Gary Barta's role as University of Iowa athletics director won't change amid a federal investigation into whether he mistreated female coaches, the university said Thursday.
An interview request with Barta, who has been the Hawkeyes' athletic boss for nine years, was referred to spokesman Tom Moore.
"We are cooperating fully with the investigation," Moore told the Des Moines Register, "and Gary continues to perform his duties as our athletic director."
The UI acknowledged Wednesday that it had been notified by the U.S. Department of Education's Office for Civil Rights, which enforces Title IX, in a letter dated May 22 that it was under investigation following a complaint by four Iowa field hockey players that Barta showed gender bias in the Aug. 4 firing of longtime coach Tracey Griesbaum. The players, who support Griesbaum, contend that her firing was emblematic of Barta showing a different standard for female coaches than their male counterparts.
The UI continues to stand by Griesbaum's firing, saying that although there was no policy violations it found that the 14-year coach oversaw a team environment of "fear, intimidation, and/or mistreatment."
If the investigation determines the UI violated Title IX, which prohibits federally funded schools from discrimination, an extreme scenario would be for the UI to lose federal funding. The Associated Press reported that a more likely scenario would be for a settlement to be reached with steps outlined for the UI to come into compliance.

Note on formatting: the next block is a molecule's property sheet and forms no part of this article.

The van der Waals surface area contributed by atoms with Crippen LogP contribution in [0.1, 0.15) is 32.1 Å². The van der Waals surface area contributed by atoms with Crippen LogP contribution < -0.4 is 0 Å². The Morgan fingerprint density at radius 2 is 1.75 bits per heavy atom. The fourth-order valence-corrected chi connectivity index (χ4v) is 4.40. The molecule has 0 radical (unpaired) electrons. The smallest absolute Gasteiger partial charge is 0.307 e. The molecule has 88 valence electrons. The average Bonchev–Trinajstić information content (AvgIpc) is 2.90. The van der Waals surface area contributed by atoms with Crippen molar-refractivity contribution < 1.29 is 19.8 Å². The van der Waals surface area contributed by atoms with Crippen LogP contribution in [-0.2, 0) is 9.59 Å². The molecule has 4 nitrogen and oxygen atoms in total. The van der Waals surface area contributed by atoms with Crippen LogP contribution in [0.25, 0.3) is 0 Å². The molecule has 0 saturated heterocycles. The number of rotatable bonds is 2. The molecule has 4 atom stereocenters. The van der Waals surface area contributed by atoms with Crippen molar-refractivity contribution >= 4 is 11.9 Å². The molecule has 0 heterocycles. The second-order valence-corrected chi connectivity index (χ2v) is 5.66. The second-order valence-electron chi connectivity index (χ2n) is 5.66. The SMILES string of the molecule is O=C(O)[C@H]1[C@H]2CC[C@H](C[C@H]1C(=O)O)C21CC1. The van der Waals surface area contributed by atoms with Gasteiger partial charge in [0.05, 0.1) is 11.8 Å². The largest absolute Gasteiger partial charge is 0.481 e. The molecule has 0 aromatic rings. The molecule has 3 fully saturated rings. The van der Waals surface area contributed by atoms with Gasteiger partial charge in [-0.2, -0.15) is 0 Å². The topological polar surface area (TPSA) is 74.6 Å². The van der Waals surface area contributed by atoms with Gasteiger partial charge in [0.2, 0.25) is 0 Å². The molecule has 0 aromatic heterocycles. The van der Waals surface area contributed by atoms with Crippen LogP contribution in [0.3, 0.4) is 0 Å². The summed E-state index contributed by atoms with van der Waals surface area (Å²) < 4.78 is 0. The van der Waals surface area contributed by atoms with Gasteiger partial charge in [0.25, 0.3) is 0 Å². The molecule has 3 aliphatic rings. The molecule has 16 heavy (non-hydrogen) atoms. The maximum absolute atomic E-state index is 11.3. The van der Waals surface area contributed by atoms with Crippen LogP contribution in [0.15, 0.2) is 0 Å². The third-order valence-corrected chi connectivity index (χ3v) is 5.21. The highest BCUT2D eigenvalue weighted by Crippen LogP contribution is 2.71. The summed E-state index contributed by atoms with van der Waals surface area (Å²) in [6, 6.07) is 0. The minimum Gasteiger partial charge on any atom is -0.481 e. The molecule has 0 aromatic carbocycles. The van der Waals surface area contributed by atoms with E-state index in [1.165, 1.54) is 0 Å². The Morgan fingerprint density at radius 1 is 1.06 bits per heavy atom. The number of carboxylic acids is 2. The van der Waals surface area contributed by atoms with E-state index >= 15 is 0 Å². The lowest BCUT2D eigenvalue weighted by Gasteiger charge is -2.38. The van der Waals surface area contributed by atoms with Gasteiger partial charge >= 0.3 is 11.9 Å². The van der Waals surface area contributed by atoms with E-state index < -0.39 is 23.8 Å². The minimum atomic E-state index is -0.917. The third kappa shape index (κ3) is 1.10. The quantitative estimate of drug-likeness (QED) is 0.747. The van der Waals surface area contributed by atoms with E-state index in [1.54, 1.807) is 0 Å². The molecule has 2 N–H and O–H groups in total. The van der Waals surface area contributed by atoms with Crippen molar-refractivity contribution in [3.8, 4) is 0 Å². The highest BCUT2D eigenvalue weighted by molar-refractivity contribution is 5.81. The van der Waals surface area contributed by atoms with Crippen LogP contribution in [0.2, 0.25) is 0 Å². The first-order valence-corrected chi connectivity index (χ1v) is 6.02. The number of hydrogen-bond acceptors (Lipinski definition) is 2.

The gravity of a federal investigation, though, brings Barta's status under more scrutiny.
The Board of Regents met Thursday in Ames, but Barta's boss — outgoing UI President Sally Mason — was out sick. Mason is retiring as of July 31, at which point UI vice president of medical affairs Jean Robillard will become interim president until Mason's successor is named.
"First of all, from a global perspective, it's a complaint that's been filed. And so the university is responding," Regents President Bruce Rastetter said. "And it is has not been proven that the complaint is accurate. So we'll wait for all the information to come together before we make a judgment on that. I think the university has responded in swift fashion to the compliant."
Contributing: Jeff Charis-Carlson in Ames.